My first instinct was to convert the physical lat/long coordinates of my Access Points into cartesian coordinates and there is a simple formula you can follow as long as the curvature of the earth is not an issue (StackOverflow post) however this quickly became very complicated.  Firstly determining the elevation of the surveyed location is non-trivial but you quickly realise that determining the exact lat/long location of an object indoors is very difficult.  I quickly abandoned this approach and just defined my own coordinate system.

I was testing at home and was able to find a map of my property from the original estate agents brochure but the disclaimer that “all measurements were approximate” did not fill me with confidence.  Nonetheless, it was easier than drawing my own map, so I placed the APs around the house and got the tape measure out.

I put 4 access points around the house, 2 on each floor.  I started out with a 3-dimensional space because the first question that always comes up when discussing indoor location is “what about floors?”.  In a realistic deployment there will be a lot more metal to interfere with the AP signal propagation, but I thought I would test in a residential environment first to give me a better chance of success.

My coordinate system stated from the lower left-hand corner of the house with x+ being right and y+ being up (on the diagram).  Z+ was obviously the height.  This aligns with the 3D cartesian system described on Wikipedia and I wanted to ensure my x+ and y+ directions matched convention since I’m sure it matters to the multilateration algorithm.  I kept the coordinate system values in millimetres to match the units returned from the Wi-Fi RTT Android API.


I wrote my own application to test the performance of Wi-Fi RTT with Google WiFi.  It is available on Github at but be aware a lot of the logic for displaying a pin on a map is hard-coded.

This sample app uses a weighted average of the past 10 readings to determine the user’s position.  See the ReadMe file of the project for more information on setting it up for your own environment, the configuration step is manual, and the project contains some sample configurations that I used for my own testing.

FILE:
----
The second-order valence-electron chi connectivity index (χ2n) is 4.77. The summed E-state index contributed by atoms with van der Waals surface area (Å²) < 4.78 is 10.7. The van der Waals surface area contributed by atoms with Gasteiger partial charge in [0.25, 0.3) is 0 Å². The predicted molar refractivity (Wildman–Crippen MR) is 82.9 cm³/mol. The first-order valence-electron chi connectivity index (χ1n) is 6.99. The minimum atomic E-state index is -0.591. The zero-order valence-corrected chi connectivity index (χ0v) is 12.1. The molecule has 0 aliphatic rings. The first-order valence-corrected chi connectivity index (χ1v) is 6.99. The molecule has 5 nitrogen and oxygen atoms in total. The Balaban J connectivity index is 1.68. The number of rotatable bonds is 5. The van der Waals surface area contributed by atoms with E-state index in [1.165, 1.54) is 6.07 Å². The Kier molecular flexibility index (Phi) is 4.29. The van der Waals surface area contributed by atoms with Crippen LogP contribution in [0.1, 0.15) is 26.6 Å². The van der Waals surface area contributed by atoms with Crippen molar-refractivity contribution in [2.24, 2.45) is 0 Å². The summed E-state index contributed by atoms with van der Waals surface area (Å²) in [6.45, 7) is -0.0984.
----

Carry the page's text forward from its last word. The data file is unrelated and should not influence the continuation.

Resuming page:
• The distance returned by the Wi-Fi RTT Android API only seems to be accurate in a 2D plane when ranging against a Google WiFi AP in my tests.  The measurement when both my phone and the AP were on the same plane was reasonably accurate (±0.5m) but as soon as I lifted my phone above the plane the distance dropped (you would expect it to increase, since the hypotenuse is always longer)
  • Wi-Fi signal propagation through walls, even in my residential property, had a significant impact on the accuracy of the range returned from the Android API.  This is not surprising as signals must bounce around corners so the ranged distance will appear longer than a direct line but without reading the technical implementation of RTT I only found this out via testing.

The combination of the above two points meant that the accuracy I observed in my residential property for 3D tests was very poor.  Wi-Fi is best suited to an open plan environment like an office or a mall where your current floor can be determined without relying on the distance to an AP on some other level.

  • The accuracy of any single call to the Wi-Fi RTT Android API was not necessarily very accurate, only by taking rapid measurements and removing the noise in those readings can you arrive at an accurate measurement of distance.  My sample app uses a weighted mean of the last n readings which should be slightly more accurate than the official Google sample which takes the average of all readings since you started ranging.  You might also consider using a Kalman filter if the subject being measured is moving at a known velocity, e.g. you are tracking a robot in a warehouse.
  • I found that calling the Wi-Fi RTT Android API frequently gave me more accurate results, since I was able to combine the averages of more readings to determine the user’s “current” position.
  • I attempted to improve the distance readings by turning off my residential Wi-Fi and putting the Google WiFi APs on different channels.  The former had little if any effect and the latter is not actually possible with Google WiFi, which I found surprising (they seem to choose their own channels).


Wi-Fi RTT does work today with Google WiFi but understand the inherent limitations:

  • Google WiFi is a consumer product, not designed for industrial deployments.  It is good to understand Wi-Fi RTT and for proof of concept testing.
  • Avoid signal propagation delays which will be introduced by walls, doors, obstacles or by ranging between floors.  Testing in an open plan environment, I was seeing accuracy well within Google’s claim of “within 1-2 meters”.